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2.1 Lambdas and Method References

Creating instances of anonymous classes that implement SAM (single abstract method) interfaces is unnecessary while using Java 8. Now you can use lambdas and method references instead. You'll learn how to use this much more concise syntax in this lesson.

2.1 Lambdas and Method References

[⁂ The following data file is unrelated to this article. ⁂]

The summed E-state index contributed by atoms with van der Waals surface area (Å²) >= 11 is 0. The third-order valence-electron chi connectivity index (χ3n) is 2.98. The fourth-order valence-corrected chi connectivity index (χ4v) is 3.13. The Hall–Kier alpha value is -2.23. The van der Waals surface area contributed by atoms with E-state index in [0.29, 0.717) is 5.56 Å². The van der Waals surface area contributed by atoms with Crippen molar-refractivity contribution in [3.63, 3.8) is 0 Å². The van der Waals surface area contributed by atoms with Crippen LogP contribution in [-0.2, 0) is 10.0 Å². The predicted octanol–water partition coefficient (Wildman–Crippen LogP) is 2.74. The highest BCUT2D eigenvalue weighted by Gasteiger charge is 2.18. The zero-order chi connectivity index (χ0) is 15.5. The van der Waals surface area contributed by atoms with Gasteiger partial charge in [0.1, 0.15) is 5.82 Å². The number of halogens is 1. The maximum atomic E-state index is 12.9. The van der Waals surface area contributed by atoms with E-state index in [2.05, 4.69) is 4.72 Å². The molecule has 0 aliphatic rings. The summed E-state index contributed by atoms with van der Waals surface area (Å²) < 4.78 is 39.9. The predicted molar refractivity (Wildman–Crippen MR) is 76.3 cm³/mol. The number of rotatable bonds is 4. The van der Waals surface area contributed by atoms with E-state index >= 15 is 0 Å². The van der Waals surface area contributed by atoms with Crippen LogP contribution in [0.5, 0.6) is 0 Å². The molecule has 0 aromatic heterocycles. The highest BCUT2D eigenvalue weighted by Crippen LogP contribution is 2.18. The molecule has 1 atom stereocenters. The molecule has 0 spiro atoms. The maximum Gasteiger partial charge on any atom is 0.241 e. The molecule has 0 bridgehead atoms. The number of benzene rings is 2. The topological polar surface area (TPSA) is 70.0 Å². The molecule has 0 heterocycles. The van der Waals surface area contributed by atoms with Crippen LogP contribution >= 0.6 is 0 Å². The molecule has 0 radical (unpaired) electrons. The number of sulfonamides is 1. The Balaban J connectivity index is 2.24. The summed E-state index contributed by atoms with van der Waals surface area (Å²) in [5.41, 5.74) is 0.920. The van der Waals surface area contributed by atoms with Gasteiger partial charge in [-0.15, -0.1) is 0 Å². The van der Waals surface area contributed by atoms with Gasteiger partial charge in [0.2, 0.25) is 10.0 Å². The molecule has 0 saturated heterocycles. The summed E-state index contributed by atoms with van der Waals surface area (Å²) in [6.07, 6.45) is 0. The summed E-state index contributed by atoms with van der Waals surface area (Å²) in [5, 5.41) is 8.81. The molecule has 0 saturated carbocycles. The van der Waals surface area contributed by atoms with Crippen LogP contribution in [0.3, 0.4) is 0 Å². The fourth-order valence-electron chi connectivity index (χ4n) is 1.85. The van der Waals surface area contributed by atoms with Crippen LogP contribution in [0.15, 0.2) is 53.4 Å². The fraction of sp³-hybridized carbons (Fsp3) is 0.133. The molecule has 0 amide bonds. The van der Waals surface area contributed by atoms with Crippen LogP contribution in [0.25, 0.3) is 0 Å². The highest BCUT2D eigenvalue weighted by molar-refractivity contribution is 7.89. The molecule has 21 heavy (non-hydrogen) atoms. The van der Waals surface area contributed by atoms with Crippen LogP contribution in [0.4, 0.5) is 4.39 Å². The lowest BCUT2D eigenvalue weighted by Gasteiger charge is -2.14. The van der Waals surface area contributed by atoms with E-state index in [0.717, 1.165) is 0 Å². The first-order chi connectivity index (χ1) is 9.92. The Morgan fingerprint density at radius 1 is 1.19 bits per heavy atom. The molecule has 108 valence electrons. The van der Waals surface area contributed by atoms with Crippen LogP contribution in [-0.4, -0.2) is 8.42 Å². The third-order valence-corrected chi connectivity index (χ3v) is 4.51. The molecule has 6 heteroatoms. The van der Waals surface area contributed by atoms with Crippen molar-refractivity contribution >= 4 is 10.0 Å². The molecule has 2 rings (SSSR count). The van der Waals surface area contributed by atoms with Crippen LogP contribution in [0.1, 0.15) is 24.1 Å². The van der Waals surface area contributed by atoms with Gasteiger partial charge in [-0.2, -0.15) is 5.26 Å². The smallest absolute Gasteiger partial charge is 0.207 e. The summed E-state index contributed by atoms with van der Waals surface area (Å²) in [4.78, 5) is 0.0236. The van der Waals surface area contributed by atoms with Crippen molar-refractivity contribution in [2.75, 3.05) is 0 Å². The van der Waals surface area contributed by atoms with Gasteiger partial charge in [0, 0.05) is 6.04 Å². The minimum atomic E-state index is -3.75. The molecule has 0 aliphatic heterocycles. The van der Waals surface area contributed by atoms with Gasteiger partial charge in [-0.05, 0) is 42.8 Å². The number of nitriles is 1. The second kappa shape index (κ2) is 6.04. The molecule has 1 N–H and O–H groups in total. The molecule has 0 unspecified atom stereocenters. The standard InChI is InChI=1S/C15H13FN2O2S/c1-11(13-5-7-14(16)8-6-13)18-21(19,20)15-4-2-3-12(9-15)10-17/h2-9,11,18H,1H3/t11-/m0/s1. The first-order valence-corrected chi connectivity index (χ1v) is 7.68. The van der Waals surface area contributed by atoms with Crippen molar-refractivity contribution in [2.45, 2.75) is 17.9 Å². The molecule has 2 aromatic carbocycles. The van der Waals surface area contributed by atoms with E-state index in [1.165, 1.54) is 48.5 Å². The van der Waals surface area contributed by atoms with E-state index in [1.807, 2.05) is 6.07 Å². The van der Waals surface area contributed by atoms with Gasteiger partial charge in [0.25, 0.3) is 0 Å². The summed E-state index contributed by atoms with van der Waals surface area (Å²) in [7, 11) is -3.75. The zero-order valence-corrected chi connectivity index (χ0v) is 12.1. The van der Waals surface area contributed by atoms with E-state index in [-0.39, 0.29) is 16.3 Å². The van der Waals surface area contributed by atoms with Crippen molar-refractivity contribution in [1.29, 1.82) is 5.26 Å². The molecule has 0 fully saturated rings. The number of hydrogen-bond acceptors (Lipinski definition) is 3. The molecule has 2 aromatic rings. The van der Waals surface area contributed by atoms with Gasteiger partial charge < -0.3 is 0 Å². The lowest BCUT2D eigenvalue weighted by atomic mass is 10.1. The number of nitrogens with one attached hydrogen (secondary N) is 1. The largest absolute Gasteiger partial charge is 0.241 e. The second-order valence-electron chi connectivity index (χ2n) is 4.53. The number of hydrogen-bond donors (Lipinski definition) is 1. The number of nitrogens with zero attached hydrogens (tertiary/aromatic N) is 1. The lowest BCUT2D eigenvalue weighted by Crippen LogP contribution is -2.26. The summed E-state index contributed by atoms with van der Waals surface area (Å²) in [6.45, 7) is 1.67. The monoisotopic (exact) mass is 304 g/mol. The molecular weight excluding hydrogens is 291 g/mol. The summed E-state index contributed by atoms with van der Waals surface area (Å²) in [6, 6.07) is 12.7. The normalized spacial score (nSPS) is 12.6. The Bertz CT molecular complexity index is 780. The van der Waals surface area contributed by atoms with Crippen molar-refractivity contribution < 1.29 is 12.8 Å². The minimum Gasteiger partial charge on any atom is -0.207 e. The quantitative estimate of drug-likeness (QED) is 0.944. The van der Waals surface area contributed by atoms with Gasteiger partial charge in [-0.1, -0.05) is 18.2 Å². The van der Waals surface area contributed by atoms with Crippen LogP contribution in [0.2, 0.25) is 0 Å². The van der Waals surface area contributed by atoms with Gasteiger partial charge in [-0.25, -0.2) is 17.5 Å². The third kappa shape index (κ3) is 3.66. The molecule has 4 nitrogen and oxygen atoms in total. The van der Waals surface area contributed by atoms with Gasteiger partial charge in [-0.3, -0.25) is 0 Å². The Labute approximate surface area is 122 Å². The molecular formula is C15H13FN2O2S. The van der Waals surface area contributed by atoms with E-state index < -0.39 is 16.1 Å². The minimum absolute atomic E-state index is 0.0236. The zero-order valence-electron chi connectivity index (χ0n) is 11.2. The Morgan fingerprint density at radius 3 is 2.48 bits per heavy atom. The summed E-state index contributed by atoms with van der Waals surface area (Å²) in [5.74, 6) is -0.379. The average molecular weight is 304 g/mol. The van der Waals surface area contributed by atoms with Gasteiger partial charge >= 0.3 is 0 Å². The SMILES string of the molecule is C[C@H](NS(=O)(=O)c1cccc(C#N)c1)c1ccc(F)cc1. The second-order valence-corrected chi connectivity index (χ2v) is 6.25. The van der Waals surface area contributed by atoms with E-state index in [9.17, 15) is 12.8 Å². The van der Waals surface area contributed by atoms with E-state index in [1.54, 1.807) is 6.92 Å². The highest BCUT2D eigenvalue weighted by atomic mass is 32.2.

Hello and welcome back. One of the most popular language features of Java 8 if not, the most popular language feature is support for lambdas and method references. In this lesson you are going to learn how to make the most of this feature. So what is a lambda? You might be thinking, well, before I tell you the answer to that question, you need to know what a functional interface is. A functional interface is just an interface that has a single method. Let's create a functional interface now. So as usual, I'll use the interface keyword, give the interface a name, and add a method to it. This is, by default, a functional interface. If you want to explicitly tell the compiler that this is a functional interface, you can also add the add FunctionalInterface annotation to it. So with this annotation, if I add another method to this interface, you'll see Android Studio complain. Okay, let's delete that now. So in Java 7, if you wanted to create an instance of an anonymous class that implements the interface, you would have used the new keyword and chosen this option to generate all of this code. Now this is a lot of code and most of it is unnecessary. Why? Because all we want to do is add a body to this method. By using a lambda, you can do exactly that. Now you can see that Android Studio is already telling us that there is redundant code that can be replaced with a lambda. So you can just click on this bulb, and select the replace with lambda option. And there you go, all the unnecessary code is gone. What you have left is an anonymous function definition. These empty parentheses mean that our interfaces method doesn't take any arguments. If I modify it such that it takes one argument, say a string, then I like to modify this too, to take exactly one argument. We don't have to specify the type of this argument, because the compiler is able to infer it automatically. Similarly, if you were to change the method signature to return a value, you will have to return something here. To do something non-trivial, let's say we just returned the sum of the ASCII values of all the characters in the string. So a simple loop and the charAt method should suffice. Just so you know, you are free to change the name of the method in the interface without affecting the lambda at all. You might now be wondering how to run this function body you just created. And the answer to that is, the same way you run any objects method. That means you can simply call mli.getSum here and pass a string to it. To be sure that it is working correctly, let's log the result. So I'll quickly create a tag for this class, and then call the log.d method. If we run this activity now, we'll get an ASCII sum. Let's talk about method references now. It is another feature that's new to Java 8 but it is closely related to lambdas. The only difference between the two is a slightly different syntax. A lambda as you can see here doesn't have a name. It is anonymous. So if we want to reuse this code, say for another interface, we will have to write it all over again. That's not a very good thing is it? So what we could do is move this code to a real method which has a name. I'll call it mySumCalculator. Note that the signature of this method matches the signature of the interface's method. And now we can delete all this and simply say this ::mySumCalculator. This is nothing but a method reference. We can now easily reuse the function for multiple instances of the interface. In my opinion this is really a very useful feature. That's all we are gonna do in this lesson. You now know the basics of lambdas and method references. In the next lesson, you're going to see how to use lambdas to simplify event handling in Android apps

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